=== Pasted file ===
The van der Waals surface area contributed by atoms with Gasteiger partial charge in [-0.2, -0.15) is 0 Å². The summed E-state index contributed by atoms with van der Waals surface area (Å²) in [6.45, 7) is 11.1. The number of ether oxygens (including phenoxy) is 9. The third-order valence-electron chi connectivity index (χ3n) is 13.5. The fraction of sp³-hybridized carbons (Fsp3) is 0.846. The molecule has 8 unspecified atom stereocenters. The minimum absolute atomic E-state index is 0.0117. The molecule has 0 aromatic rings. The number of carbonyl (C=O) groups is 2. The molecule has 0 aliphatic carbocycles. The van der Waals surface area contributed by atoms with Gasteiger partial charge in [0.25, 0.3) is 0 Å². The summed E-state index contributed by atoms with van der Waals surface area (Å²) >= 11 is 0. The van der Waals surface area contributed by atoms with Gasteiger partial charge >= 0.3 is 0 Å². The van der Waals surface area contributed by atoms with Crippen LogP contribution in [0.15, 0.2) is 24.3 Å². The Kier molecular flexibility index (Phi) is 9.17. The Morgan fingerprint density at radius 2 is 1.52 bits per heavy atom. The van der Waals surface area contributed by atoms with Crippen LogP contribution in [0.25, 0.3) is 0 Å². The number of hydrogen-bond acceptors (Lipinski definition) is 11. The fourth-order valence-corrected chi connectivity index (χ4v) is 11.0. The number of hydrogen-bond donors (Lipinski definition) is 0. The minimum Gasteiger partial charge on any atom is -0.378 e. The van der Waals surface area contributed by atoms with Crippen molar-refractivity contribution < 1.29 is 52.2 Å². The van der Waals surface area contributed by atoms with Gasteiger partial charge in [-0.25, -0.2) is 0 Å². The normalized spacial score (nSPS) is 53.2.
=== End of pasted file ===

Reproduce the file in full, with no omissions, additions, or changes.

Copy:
The van der Waals surface area contributed by atoms with Gasteiger partial charge in [-0.2, -0.15) is 0 Å². The summed E-state index contributed by atoms with van der Waals surface area (Å²) in [6.45, 7) is 11.1. The number of ether oxygens (including phenoxy) is 9. The third-order valence-electron chi connectivity index (χ3n) is 13.5. The fraction of sp³-hybridized carbons (Fsp3) is 0.846. The molecule has 8 unspecified atom stereocenters. The minimum absolute atomic E-state index is 0.0117. The molecule has 0 aromatic rings. The number of carbonyl (C=O) groups is 2. The molecule has 0 aliphatic carbocycles. The van der Waals surface area contributed by atoms with Gasteiger partial charge in [0.25, 0.3) is 0 Å². The summed E-state index contributed by atoms with van der Waals surface area (Å²) >= 11 is 0. The van der Waals surface area contributed by atoms with Gasteiger partial charge >= 0.3 is 0 Å². The van der Waals surface area contributed by atoms with Crippen LogP contribution in [0.15, 0.2) is 24.3 Å². The Kier molecular flexibility index (Phi) is 9.17. The Morgan fingerprint density at radius 2 is 1.52 bits per heavy atom. The van der Waals surface area contributed by atoms with Crippen LogP contribution in [0.25, 0.3) is 0 Å². The number of hydrogen-bond acceptors (Lipinski definition) is 11. The fourth-order valence-corrected chi connectivity index (χ4v) is 11.0. The number of hydrogen-bond donors (Lipinski definition) is 0. The minimum Gasteiger partial charge on any atom is -0.378 e. The van der Waals surface area contributed by atoms with Crippen molar-refractivity contribution < 1.29 is 52.2 Å². The van der Waals surface area contributed by atoms with Gasteiger partial charge in [-0.25, -0.2) is 0 Å². The normalized spacial score (nSPS) is 53.2.